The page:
Why growing is not a pain for Air Arabia
UAE budget carrier, Air Arabia, has announced plans to enlarge its fleet as it seeks additional capacity to continue its expansion programme. Alan Dron reports.
Air Arabia plans to fly more passengers, further, with its two recent deals to increase its fleet size, according to Group CEO Adel Ali.
The Sharjah-based low-cost carrier (LCC) has now received all the aircraft from its original order for 44 Airbus A320s.
In the autumn last year it went back into the market to top up its fleet with two new orders.
First was a long-term lease agreement with US lessor, Air Lease Corporation (ALC), for six Airbus A321neos. The aircraft will come from ALC’s existing backlog of orders, with deliveries to Air Arabia due between January and October 2019.
That was followed last November with Air Arabia’s conversion of five options for A320s into firm orders. These will be for the current A320ceo version, with deliveries anticipated to be completed by the end of this year.
“We had an option to buy and we thought it was the right time,” Ali told Arabian Aerospace on the sidelines of the Arab Air Carriers’ Organization annual meeting in Casablanca, Morocco.
“We need capacity,” he added. “The A321 gets us 40 to 50 more seats [compared to the A320], which is what we need on certain routes.”
It also, he said, gave Air Arabia slightly more range, to help cope with some destinations on the edge of its current capabilities.
The airline, for example, began services to Urumqi, in northwest China, in 2015 and the new aircraft – which will be the long-range variant of the A321neo – will help with flying to China, certain central Asian and eastern European destinations.
However, said Ali, the additional capacity provided by the A321neo was more important to Air Arabia than longer range; services to Bangladesh, Egypt and Russia were at the point where the airline would require greater capacity, either in the form of additional frequencies or larger aircraft.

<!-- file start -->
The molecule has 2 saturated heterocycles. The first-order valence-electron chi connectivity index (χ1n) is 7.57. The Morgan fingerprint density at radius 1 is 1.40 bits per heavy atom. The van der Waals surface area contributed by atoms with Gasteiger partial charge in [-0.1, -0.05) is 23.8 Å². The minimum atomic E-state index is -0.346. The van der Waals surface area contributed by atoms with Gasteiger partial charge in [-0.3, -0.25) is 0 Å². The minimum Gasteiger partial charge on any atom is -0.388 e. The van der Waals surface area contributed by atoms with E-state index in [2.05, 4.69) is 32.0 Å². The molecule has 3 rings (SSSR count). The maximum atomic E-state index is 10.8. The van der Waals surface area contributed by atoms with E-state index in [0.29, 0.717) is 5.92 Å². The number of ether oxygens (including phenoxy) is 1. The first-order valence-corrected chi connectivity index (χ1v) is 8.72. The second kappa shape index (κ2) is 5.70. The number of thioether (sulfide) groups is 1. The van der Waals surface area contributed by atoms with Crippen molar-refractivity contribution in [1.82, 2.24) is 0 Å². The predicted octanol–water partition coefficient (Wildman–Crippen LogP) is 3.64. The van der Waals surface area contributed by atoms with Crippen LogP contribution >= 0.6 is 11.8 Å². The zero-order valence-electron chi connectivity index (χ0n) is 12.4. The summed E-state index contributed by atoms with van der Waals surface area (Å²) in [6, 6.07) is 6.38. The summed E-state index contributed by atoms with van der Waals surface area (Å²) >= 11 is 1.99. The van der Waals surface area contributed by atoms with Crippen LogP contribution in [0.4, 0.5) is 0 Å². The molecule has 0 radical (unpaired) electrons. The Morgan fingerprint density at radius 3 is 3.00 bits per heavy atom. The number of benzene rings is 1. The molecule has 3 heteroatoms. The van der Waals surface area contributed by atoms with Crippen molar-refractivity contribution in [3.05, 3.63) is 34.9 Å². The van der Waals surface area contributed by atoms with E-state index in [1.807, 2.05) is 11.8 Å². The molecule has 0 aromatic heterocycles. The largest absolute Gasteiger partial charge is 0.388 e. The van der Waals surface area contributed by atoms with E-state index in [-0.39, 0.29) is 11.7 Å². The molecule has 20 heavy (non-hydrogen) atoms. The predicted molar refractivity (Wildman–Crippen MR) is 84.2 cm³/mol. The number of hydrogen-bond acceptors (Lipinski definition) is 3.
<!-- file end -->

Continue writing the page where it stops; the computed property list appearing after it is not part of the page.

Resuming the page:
The newly confirmed A320s will bolster the carrier’s capacity in the short term, before the A321neos start to arrive in early 2019.
“An A321 would take us a little bit further in Africa. Tanzania is the type of place we would like to go,” said Ali.
China, with its rapidly expanding middle class, which increasingly seeks overseas holidays, is also a good market for the carrier. Russia and Ukraine, whose harsh winters make sunshine breaks in the Gulf an enticing prospect, have suffered recently from devalued currencies and concerns over security in the Middle East, but both markets are gradually returning.
Air Arabia is unusual among Arab carriers in having a multi-hub organisation. Sharjah remains the headquarters, but the airline is the de facto ‘national carrier’ for Ras Al Khaimah and also has hubs in Casablanca, Alexandria and Amman. No expansion into new hubs is currently planned, said Ali, but “we’re open-minded about this”.
The LCC has continued to make progress, despite concerns of over-capacity in some markets. For the first nine months of the 2016 financial year, the latest period for which figures were available at the time of writing, its net profit climbed 15% to AED542 million ($147m) compared to the same period in 2015.
It succeeded in increasing its profits on revenues of AED2.96 billion, up by just 3% compared to the first nine months of 2015.
By the end of September 2016, the airline had carried more than 6.3 million passengers, a 14% year-on-year increase, while maintaining its load factor at 80%.
The figures were achieved, said Air Arabia’s chairman, Sheikh Abdullah bin Mohammed al Thani: “Despite challenging trading conditions driven by excess capacity in the market, political instability in some markets and the effect of lower oil price in the regional economies.
“We remain confident about the long-term prospects for the low-cost industry in the region and our ability to continue with our growth plans, while delivering our value-for-money promise to our customers every day,” he added.